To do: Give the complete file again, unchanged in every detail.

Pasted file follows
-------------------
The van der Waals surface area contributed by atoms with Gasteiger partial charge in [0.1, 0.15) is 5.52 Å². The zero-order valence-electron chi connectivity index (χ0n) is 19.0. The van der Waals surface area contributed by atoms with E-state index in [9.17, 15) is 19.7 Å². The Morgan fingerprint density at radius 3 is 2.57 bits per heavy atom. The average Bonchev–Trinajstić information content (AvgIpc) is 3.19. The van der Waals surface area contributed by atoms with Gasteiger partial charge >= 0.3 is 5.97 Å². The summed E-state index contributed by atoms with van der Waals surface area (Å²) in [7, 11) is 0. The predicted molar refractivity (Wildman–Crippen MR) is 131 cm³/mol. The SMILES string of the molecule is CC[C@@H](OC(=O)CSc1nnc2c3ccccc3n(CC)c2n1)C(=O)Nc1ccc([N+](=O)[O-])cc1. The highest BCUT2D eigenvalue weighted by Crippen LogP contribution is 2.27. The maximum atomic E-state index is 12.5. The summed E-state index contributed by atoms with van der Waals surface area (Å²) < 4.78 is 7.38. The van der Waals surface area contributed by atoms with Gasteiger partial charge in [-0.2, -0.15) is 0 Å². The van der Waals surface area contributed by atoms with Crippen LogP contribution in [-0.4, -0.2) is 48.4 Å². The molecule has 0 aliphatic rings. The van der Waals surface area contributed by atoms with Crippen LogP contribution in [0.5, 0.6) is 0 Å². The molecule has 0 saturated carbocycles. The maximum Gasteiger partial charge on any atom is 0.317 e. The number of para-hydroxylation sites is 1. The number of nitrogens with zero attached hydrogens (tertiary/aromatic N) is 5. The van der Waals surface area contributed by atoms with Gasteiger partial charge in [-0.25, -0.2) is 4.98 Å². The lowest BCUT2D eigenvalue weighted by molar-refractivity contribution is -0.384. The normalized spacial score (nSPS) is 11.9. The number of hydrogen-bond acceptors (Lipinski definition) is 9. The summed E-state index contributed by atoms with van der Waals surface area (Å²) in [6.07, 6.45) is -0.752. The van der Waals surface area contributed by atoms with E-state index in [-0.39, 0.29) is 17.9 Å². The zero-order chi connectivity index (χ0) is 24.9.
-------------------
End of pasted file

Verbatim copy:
The van der Waals surface area contributed by atoms with Gasteiger partial charge in [0.1, 0.15) is 5.52 Å². The zero-order valence-electron chi connectivity index (χ0n) is 19.0. The van der Waals surface area contributed by atoms with E-state index in [9.17, 15) is 19.7 Å². The Morgan fingerprint density at radius 3 is 2.57 bits per heavy atom. The average Bonchev–Trinajstić information content (AvgIpc) is 3.19. The van der Waals surface area contributed by atoms with Gasteiger partial charge >= 0.3 is 5.97 Å². The summed E-state index contributed by atoms with van der Waals surface area (Å²) in [7, 11) is 0. The predicted molar refractivity (Wildman–Crippen MR) is 131 cm³/mol. The SMILES string of the molecule is CC[C@@H](OC(=O)CSc1nnc2c3ccccc3n(CC)c2n1)C(=O)Nc1ccc([N+](=O)[O-])cc1. The highest BCUT2D eigenvalue weighted by Crippen LogP contribution is 2.27. The maximum atomic E-state index is 12.5. The summed E-state index contributed by atoms with van der Waals surface area (Å²) < 4.78 is 7.38. The van der Waals surface area contributed by atoms with Gasteiger partial charge in [-0.2, -0.15) is 0 Å². The van der Waals surface area contributed by atoms with Crippen LogP contribution in [-0.4, -0.2) is 48.4 Å². The molecule has 0 aliphatic rings. The van der Waals surface area contributed by atoms with Crippen LogP contribution in [0.5, 0.6) is 0 Å². The molecule has 0 saturated carbocycles. The maximum Gasteiger partial charge on any atom is 0.317 e. The number of para-hydroxylation sites is 1. The number of nitrogens with zero attached hydrogens (tertiary/aromatic N) is 5. The van der Waals surface area contributed by atoms with Gasteiger partial charge in [-0.25, -0.2) is 4.98 Å². The lowest BCUT2D eigenvalue weighted by molar-refractivity contribution is -0.384. The normalized spacial score (nSPS) is 11.9. The number of hydrogen-bond acceptors (Lipinski definition) is 9. The summed E-state index contributed by atoms with van der Waals surface area (Å²) in [6.07, 6.45) is -0.752. The van der Waals surface area contributed by atoms with E-state index in [-0.39, 0.29) is 17.9 Å². The zero-order chi connectivity index (χ0) is 24.9.